OPINION: Kudos to Dominic Stephens and the economists at Westpac for admitting they got it wrong earlier this year when they predicted that house prices would drop by seven percent in the wake of Covid-19.
Westpac wasn’t alone, of course. All of the major trading banks expected the market to drop. We now know that the opposite has proved to be the case. House prices were largely unchanged during the first lockdown because it was almost impossible to buy and sell a home – and once that ended, the market simply shook it off and powered away.
Of course, not everybody was predicting a drop in prices. Economist Tony Alexander and myself have taken a much more upbeat view of the market over the past few months – and, in my case at least, have attracted a bit of criticism along the way from those who felt that such views were out of step with the major banks who were, supposedly, more credible in their predictions.
I’m not privy to the methodologies that the banks use to make their predictions – but the basis of mine is pretty straightforward. I look at the history of the market over the past forty years and particularly at what it was doing at any given point in each of the ten to eleven year cycles that it’s been through over that time. That told me that prices in the Auckland market should be flat (not increasing or decreasing) and that most of the rest of the country should be at the tail end of the last boom. The difference is due to the fact that Auckland goes into booms earlier than the rest of the country and comes out of them sooner (the last Auckland boom finished in 2017).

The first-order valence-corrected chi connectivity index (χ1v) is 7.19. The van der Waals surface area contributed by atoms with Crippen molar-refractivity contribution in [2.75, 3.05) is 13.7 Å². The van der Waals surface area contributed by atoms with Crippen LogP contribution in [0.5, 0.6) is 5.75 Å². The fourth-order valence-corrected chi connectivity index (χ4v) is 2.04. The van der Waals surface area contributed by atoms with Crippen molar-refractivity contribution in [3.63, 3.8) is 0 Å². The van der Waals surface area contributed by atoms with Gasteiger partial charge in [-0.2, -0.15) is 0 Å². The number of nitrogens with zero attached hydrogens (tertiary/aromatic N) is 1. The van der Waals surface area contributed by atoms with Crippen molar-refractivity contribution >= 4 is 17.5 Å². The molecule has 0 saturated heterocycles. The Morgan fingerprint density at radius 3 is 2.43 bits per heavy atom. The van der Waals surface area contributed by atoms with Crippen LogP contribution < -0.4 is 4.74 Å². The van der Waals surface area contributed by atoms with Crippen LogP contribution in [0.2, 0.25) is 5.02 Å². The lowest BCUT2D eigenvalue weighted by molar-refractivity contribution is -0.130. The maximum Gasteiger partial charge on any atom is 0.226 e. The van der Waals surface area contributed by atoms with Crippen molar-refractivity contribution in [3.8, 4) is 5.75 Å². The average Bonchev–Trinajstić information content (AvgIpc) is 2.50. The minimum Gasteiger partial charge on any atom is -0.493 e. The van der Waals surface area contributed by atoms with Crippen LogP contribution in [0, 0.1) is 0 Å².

This approach doesn’t ignore other factors such immigration, inflation, housing shortages, foreign buyers, the state of the economy and now, Covid-19 – but it treats these things as having much less impact on the housing market than is claimed by the economists at the major trading banks and economic forecasting agencies. Why? Because the long term history of the market tells us that these things don’t matter nearly as much as we think they should. Immigration numbers, inflation, foreign investment, and the economy have been all over the place over the past forty years – but house prices have reliably doubled (more or less) roughly every ten years in each of the decades over that time.
In fact, the only thing that we can say has been consistent over the past forty years of the New Zealand property market is the downward trajectory of the cost of money. Since the mid 1980s, when mortgage interest rates got as high as 20 percent, these rates have been steadily tracking down to today’s historically low levels with indications that they will go even lower over the next two years.
Frankly, you’d have to be blind not to see this correlation between reducing mortgage interest rates and rising house prices – and while it doesn’t explain all aspects of the behaviour of the market over the past forty years, it’s clearly a major factor.
Which brings us to today. Under normal circumstances, the Auckland market wouldn’t be expected to take off again until mid to late 2021, and the housing market in the rest of the country would be coming off the boil and starting to cool – but there’s no doubt that the rapidly declining cost of money means that all bets are out the window for now.
In my view, short of another prolonged level four lockdown, this is no longer a blip. We appear to be seeing the first signs of the next Auckland property boom a year sooner than we would have expected which means we’re in for another five or six years of strong growth in our Queen city. For the rest of the country – including locations like Queenstown, Wanaka and Central Otago which had been expected to drop – it means an extension of the boom they were already in, possibly for another year or two.
Banks take note: if you were rationing credit in the expectation of a price drop, you need to stop doing that and start taking a more optimistic approach. And if you’re one of those people who tells me that they’re waiting for house prices to drop before buying – good luck with that. Be careful that you don’t find yourself left behind in 12 months' time, wondering what just happened.
- Ashley Church is a property commentator for OneRoof.co.nz. Email him at [email protected]